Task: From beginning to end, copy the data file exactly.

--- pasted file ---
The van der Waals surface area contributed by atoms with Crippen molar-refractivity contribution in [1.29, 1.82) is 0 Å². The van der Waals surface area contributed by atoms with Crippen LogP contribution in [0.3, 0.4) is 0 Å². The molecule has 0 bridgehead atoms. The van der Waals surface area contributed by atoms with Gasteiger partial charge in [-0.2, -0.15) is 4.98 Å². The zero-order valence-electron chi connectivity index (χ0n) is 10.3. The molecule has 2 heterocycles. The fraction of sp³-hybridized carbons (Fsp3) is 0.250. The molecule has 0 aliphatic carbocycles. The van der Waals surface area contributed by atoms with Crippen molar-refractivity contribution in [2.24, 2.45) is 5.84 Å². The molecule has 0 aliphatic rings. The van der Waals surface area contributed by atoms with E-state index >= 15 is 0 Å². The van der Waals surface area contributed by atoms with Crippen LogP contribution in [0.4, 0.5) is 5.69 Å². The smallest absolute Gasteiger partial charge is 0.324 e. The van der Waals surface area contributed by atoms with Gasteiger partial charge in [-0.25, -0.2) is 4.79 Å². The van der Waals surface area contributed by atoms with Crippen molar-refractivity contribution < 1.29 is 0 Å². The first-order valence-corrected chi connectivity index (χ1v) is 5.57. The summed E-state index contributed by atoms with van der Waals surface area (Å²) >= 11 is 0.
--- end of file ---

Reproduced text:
The van der Waals surface area contributed by atoms with Crippen molar-refractivity contribution in [1.29, 1.82) is 0 Å². The van der Waals surface area contributed by atoms with Crippen LogP contribution in [0.3, 0.4) is 0 Å². The molecule has 0 bridgehead atoms. The van der Waals surface area contributed by atoms with Gasteiger partial charge in [-0.2, -0.15) is 4.98 Å². The zero-order valence-electron chi connectivity index (χ0n) is 10.3. The molecule has 2 heterocycles. The fraction of sp³-hybridized carbons (Fsp3) is 0.250. The molecule has 0 aliphatic carbocycles. The van der Waals surface area contributed by atoms with Crippen molar-refractivity contribution in [2.24, 2.45) is 5.84 Å². The molecule has 0 aliphatic rings. The van der Waals surface area contributed by atoms with E-state index >= 15 is 0 Å². The van der Waals surface area contributed by atoms with Crippen LogP contribution in [0.4, 0.5) is 5.69 Å². The smallest absolute Gasteiger partial charge is 0.324 e. The van der Waals surface area contributed by atoms with Gasteiger partial charge in [-0.25, -0.2) is 4.79 Å². The van der Waals surface area contributed by atoms with Crippen molar-refractivity contribution < 1.29 is 0 Å². The first-order valence-corrected chi connectivity index (χ1v) is 5.57. The summed E-state index contributed by atoms with van der Waals surface area (Å²) >= 11 is 0.